Diagnosing a Groin Pull
Groin injuries are difficult to diagnose, especially when chronic, however groin pulls are among the most frequent and easily identified groin injury. Groin pulls or strains will often occur along with other groin injuries that may go unnoticed.
To help your doctor achieve a proper diagnosis, he/she will begin with a medical history about you, your current condition and symptoms. He/she will inquire about the intensity of your present pain, the duration of your symptoms and the limitations you are experiencing. Details about what instigated the problem, when it started, and whether or not you have ever had treatments for this or a similar condition in the past, will be very helpful in assessing your injury.
A physical examination will be performed to determine if you have any signs of a groin pull or other groin injuries. Your doctor will visually assess and palpate (feel) the muscles, bones and other soft tissue in and around your pelvis and groin area (near and/or including your genital area) as well as your hip, spine, abdomen, thighs and lower body to evaluate sameness (symmetry), recognize differences and identify pain and tenderness. This will help to discover any abnormalities, such as mild or severe inflammation, fluid, bruising, bone or tissue deformity, alignment issues, muscles imbalances and leg length discrepancies. He/she may ask you to complete a series of hip and leg movements to see what motions cause pain, weakness or instability. This will help to determine the location of your injury (in the muscle belly or near the attachment) and test for the grade of your groin pull. If you have a grade 3 tear, your doctor may also check for signs of osteitis pubis or nerve entrapment. He/she will also evaluate your gait (the way you walk) to determine if you have any adductor or other muscle weakness.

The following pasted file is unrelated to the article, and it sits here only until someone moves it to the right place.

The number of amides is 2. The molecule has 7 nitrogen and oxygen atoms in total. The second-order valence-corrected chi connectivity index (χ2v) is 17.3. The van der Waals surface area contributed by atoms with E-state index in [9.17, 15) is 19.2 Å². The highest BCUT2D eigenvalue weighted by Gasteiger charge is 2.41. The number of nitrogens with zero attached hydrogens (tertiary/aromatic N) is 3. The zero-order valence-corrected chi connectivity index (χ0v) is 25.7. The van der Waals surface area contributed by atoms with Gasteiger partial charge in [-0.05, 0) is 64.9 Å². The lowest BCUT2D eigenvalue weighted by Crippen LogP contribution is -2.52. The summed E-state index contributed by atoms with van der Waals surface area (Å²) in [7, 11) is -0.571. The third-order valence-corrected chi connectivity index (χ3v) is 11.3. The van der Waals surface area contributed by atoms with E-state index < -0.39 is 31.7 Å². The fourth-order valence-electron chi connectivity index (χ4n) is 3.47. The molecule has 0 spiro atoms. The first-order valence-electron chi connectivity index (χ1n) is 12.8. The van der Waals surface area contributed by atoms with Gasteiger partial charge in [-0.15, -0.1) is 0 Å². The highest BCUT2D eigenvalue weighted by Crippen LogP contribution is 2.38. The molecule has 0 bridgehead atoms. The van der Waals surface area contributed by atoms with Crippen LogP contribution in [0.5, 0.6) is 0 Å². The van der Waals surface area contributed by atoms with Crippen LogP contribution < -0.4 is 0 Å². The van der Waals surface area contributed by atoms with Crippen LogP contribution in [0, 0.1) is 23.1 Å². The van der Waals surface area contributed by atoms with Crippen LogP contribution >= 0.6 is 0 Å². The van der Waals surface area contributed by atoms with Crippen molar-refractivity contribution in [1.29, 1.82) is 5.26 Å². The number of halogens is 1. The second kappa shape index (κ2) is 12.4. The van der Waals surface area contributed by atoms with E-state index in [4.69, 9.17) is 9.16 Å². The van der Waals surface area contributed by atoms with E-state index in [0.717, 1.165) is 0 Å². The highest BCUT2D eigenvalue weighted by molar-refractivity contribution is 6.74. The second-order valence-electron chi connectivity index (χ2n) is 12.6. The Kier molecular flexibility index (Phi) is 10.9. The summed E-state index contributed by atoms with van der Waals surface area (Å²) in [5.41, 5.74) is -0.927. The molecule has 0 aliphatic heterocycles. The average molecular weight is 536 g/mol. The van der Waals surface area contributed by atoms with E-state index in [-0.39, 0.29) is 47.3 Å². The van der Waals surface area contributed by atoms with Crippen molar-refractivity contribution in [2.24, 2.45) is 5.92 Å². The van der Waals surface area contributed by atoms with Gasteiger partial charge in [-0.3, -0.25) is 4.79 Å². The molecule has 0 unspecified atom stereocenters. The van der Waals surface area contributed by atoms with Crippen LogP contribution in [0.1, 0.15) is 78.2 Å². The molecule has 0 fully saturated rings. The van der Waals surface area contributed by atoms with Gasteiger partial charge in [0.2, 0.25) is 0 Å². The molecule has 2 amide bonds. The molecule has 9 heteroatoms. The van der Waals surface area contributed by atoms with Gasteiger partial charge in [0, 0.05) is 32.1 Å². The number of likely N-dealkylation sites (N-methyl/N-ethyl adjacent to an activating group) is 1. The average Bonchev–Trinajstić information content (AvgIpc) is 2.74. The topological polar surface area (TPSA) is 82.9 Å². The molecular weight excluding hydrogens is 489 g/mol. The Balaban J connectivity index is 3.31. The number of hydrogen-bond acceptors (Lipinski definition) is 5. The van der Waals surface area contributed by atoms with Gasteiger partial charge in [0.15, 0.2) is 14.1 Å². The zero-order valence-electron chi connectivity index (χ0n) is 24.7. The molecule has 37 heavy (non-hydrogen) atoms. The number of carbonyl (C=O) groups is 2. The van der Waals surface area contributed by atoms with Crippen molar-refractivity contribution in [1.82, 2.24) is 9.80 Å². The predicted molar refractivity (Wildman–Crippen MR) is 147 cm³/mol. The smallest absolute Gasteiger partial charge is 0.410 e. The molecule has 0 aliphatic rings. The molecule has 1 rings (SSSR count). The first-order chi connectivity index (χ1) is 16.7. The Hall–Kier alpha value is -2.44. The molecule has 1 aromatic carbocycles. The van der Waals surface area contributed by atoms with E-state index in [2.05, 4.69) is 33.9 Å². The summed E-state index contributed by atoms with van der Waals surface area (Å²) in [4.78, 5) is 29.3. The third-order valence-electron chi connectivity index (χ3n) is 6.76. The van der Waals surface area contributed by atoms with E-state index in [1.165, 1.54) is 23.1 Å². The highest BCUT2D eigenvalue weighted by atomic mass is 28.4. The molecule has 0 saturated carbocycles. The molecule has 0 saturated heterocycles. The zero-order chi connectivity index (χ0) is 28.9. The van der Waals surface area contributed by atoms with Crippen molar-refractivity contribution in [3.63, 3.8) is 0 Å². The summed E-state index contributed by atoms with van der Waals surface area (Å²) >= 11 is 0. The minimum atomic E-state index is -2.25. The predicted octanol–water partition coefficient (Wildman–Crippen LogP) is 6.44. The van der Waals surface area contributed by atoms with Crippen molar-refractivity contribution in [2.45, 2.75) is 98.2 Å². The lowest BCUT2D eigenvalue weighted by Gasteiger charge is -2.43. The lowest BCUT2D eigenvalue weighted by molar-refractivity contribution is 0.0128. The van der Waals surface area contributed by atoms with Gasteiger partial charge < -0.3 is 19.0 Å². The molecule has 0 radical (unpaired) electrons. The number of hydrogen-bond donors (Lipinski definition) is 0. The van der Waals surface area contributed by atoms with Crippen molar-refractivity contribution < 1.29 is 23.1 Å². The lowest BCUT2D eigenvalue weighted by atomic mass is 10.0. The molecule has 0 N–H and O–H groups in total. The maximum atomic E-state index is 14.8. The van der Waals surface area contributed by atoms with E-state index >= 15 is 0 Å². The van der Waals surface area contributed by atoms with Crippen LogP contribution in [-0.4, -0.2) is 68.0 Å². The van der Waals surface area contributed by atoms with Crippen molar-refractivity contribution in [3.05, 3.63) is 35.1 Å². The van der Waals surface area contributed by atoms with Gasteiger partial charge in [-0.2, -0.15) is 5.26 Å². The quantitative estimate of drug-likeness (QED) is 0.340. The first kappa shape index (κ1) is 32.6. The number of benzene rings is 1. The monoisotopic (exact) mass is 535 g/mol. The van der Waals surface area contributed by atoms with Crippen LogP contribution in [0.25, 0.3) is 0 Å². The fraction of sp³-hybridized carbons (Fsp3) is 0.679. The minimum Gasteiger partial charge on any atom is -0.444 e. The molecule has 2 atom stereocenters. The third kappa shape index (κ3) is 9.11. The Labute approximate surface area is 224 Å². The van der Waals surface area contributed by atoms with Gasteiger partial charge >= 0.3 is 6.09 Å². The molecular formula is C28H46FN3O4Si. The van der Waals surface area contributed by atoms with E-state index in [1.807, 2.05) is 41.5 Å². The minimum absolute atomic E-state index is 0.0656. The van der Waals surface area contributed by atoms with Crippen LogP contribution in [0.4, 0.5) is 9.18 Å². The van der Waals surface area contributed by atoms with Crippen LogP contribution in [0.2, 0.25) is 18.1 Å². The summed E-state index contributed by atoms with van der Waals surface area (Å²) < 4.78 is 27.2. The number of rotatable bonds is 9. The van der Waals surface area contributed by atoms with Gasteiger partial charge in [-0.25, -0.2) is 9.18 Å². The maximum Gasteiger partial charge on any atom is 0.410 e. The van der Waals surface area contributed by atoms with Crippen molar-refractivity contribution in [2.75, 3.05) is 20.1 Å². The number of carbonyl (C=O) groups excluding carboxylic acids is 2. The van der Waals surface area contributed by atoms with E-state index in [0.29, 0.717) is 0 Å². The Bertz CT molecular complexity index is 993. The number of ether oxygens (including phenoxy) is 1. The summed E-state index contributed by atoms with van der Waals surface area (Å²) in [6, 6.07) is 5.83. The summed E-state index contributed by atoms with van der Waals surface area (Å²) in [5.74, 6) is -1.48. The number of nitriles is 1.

Most Common Groin Pull Diagnostic Tests:
Although groin injuries can be difficult to identify, diagnostic tests will help rule out specific conditions that cause groin and abdominal pain.
X-rays will provide a two-dimensional image of the overall structure of your pelvis and groin. They are helpful in identifying pelvis instability, fractures, abnormal bone shapes (bone spurs or bone cysts, wear and tear on the joints) and/or other groin or hip problems.
Isotope Bone Scans are used to identify bone abnormalities, such as a tear, inflammation, fracture or infection of the pelvic and hip bones. It will also identify whether other groin conditions are present (osteitis pubis, sports hernia, fractures).
MRIs (magnetic resonance imaging) will provide more detailed information and will help to evaluate the soft tissues in and around your groin and pelvis (muscles, tendons, ligaments, fascia, and other connective tissues). It can identify ligament or tendon damage, and can help to determine the extent of your injury, the grade of your tear or inflammation, as well as other associated groin conditions.
Diagnostic ultrasound (ultrasonography) or CT scans (computerized tomography) can be used to provide a more thorough 2 or 3-dimensional assessment of the soft tissues, organs and bones in and around your groin and pelvis. Ultrasound is useful for diagnosing and locating muscle and tendon tears, but not strains.